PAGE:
Tag Archive: illustration

Iain Macarthur

Iain Macarthur (born 1986) is an English illustrator whose online portfolio boasts a number of styles and commissions. This piece comes from his ‘Surreal’ category, where realistic portraiture is melded with intricate patterns and designs. Macarthur uses pencil, watercolor and pigment pens for his completed works and like all diligent artists carries a sketchbook with him at all times. Reminds me of a quote by William Sprague: “Do not wait to strike till the iron is hot; but make it hot by striking.” See more of Macarthur’s stuff here: iainmacarthur.carbonmade.com/


“Zombie”: Today I’m diggin’ the illustrations of NY-based Lucas Camargo aka Flash. If there’s beauty in Camargo’s drawings (and I like to think there is), it’s a sum-of-its-parts kind of thing: teeny-tiny dots, well-rounded drips, and the intricate layering of hair strands coming together to form this fun image reminiscent of a Garbage Pail Kid card. See more colorful stuff from the artist here: http://untitledarmy.com/

Eoin Ryan

“Pattern 2”: Eoin Ryan is a London-based illustrator and animator hailing from Ireland. His work is is imbued with a muted color palette and a distinctive texture that he conjures with pencil, charcoal and ink. Ryan draws inspiration from woodblock art, old Chinese maps and infographics. The artist describes his work as “folk, wave and geometry”. Browse more succinct and subtle images at his website: http://www.eoinryanart.com/

Victoria Topping

“Black Orpheus and Voodoo Funk” (2011): Artists have been making collages for hundreds of years, and the medium is alive and well in contemporary art. The term derives from the French “colle” meaning “glue”, although the word applies to plenty of forms besides the two-dimensional, including music, literary, architecture, and film. Enter Victoria Topping, a London and Berlin-based artist whose own interpretation of collage involves Adobe Illustrator, Photoshop, and traditional drawing & painting. Her work blends musical themes – disco lyrics, floating notes, LP covers – with a distinctly modern flair. Awesome and vibrant stuff from an artist to keep an eye on: http://cargocollective.com/victoriatopping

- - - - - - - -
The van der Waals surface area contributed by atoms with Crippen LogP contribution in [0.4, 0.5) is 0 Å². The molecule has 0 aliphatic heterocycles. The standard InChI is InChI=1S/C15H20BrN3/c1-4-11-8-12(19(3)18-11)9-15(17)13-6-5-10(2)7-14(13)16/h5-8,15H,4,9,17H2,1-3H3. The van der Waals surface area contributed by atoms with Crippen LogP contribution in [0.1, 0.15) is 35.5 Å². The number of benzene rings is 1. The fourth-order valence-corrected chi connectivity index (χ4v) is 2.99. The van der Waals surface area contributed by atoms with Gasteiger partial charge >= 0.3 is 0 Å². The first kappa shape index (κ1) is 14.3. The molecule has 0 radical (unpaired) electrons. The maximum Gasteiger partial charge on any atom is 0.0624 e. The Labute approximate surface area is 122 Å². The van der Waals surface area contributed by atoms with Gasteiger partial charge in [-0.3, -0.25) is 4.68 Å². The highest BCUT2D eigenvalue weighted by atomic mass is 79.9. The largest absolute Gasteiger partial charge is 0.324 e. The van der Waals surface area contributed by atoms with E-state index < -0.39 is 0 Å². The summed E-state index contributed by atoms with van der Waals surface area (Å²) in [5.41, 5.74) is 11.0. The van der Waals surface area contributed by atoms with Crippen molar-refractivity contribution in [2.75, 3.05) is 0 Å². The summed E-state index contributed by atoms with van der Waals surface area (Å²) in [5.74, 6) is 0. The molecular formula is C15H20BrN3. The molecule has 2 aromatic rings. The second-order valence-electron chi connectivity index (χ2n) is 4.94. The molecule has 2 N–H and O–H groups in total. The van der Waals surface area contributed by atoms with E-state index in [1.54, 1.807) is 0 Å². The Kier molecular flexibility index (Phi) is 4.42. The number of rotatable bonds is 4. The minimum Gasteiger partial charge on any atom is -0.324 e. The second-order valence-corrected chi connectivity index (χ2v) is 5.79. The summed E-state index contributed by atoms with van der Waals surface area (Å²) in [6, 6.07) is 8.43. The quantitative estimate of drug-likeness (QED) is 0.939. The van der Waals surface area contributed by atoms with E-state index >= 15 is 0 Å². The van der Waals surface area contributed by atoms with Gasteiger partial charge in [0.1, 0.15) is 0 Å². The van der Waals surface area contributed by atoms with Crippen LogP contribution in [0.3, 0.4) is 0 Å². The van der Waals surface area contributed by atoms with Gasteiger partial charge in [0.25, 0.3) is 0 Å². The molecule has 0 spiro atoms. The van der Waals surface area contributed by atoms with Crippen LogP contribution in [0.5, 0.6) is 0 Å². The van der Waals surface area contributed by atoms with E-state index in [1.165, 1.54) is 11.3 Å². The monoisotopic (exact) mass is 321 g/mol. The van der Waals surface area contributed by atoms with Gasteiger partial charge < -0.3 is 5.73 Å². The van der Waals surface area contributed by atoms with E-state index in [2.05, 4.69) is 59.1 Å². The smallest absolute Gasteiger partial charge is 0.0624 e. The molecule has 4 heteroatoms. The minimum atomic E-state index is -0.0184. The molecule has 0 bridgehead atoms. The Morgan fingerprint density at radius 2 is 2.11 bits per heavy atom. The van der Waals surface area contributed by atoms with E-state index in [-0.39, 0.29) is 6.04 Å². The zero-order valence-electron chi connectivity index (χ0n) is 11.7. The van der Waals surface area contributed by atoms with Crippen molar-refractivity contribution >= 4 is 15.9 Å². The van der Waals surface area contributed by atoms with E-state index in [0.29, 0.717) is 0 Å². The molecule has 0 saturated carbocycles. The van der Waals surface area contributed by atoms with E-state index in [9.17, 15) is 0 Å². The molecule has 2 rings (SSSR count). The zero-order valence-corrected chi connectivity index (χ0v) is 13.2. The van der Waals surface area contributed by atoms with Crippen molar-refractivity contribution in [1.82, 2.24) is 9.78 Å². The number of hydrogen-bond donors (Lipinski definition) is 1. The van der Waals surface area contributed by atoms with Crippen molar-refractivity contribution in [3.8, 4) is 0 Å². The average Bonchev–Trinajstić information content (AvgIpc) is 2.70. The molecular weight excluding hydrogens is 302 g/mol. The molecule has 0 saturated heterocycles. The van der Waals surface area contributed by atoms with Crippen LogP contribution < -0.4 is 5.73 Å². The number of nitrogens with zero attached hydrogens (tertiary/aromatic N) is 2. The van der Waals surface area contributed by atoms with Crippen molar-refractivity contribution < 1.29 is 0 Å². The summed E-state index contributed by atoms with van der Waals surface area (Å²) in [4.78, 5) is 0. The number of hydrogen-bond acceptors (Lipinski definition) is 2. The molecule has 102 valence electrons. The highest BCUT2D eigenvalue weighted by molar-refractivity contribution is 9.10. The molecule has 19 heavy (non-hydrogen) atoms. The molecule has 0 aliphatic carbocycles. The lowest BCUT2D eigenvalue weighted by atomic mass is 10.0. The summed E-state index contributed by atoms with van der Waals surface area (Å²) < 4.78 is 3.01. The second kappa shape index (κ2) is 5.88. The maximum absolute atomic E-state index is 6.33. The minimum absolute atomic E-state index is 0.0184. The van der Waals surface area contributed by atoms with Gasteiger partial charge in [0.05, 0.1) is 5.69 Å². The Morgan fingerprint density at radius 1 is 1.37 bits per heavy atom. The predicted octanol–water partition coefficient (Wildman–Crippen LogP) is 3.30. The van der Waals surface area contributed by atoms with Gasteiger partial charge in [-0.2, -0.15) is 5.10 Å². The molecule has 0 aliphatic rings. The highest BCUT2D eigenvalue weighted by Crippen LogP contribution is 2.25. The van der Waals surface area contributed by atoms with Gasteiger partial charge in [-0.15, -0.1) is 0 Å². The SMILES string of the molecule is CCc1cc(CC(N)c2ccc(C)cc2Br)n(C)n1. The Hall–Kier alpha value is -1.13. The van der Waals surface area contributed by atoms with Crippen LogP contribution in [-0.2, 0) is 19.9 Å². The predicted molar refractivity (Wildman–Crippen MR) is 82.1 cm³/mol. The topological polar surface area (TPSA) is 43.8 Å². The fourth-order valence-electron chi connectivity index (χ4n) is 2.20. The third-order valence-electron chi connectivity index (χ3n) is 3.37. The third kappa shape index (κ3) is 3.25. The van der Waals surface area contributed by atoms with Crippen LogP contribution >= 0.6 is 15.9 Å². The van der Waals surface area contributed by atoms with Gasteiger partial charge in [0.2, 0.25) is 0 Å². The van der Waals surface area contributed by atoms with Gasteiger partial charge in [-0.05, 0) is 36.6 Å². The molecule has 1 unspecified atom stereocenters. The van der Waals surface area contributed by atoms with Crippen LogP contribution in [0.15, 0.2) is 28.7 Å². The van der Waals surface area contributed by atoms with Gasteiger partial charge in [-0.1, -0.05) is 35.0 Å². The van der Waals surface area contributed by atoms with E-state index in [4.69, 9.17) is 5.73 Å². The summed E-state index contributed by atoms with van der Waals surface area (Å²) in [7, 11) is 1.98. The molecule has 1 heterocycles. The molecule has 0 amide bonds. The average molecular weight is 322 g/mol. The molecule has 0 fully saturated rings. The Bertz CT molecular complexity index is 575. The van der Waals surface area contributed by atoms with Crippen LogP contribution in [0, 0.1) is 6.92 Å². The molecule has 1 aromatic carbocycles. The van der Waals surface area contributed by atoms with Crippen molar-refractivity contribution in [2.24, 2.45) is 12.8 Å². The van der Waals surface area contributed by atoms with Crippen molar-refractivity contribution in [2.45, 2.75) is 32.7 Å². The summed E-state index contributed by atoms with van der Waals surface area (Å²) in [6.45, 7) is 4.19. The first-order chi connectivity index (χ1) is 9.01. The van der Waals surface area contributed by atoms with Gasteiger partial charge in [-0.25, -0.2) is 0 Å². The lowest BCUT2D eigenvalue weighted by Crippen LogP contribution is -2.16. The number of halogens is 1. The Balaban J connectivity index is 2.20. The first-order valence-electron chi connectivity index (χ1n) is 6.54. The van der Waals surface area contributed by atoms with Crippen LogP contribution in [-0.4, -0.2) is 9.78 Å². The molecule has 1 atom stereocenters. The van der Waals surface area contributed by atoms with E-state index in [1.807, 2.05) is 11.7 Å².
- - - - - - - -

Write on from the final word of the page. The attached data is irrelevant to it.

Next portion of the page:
Raymond Lemstra

“Totem”: Amsterdam-based illustrator Raymond Lemstra draws upon a myriad of source material to compose these elegant, extremely detailed images: primitive masks, totem poles, antique signage and Japanese pop culture come together in an understated, cool color palette. Lemstra explains that his work exhibits “distortion as a result of selective emphasis; parts of interest are emphasized, unimportant parts reduced or left out.” In this particular image, I love the seamless and symmetrical blending of characters, and the shape of the totem is suggestive of the medium in which it was created – a pencil. See more at his site: http://www.raymondlemstra.nl

Evgeny Kiselev

“Futurecity” (2011): The abstract designs of Russian illustrator Evgeny Kiselev are the stuff of acid-soaked pipe dreams, cellular cross-sections of psychedelic alien life forms, newborn starburst robots gaining self-awareness… Pardon the gibberish, but one look through his prolific portfolio suggests that Kiselev has a colorful vision and is inspired intergalactically and globally – like his “Spicy” collection drawn while traveling in Indian & Nepal. He has also collaborated on a website called Endless Mural (www.endlessmural.com), an interactive art project. Drop a half-tab and enjoy the colors at his website: http://www.ekiselev.com/


The collection of untitled illustrations by the artist known simply as Amose is eloquent and zen-like in its refined style of bold line and color. I don’t know much about Amose except that he was born in 1979, studied art in Belgium and currently lives in France where he dabbles in mediums ranging from traditional illustration & painting to screenprinting and spraypaint on concrete walls. The figures who populate his world are serene giants who contemplate the viewer: http://www.flickr.com/photos/amose/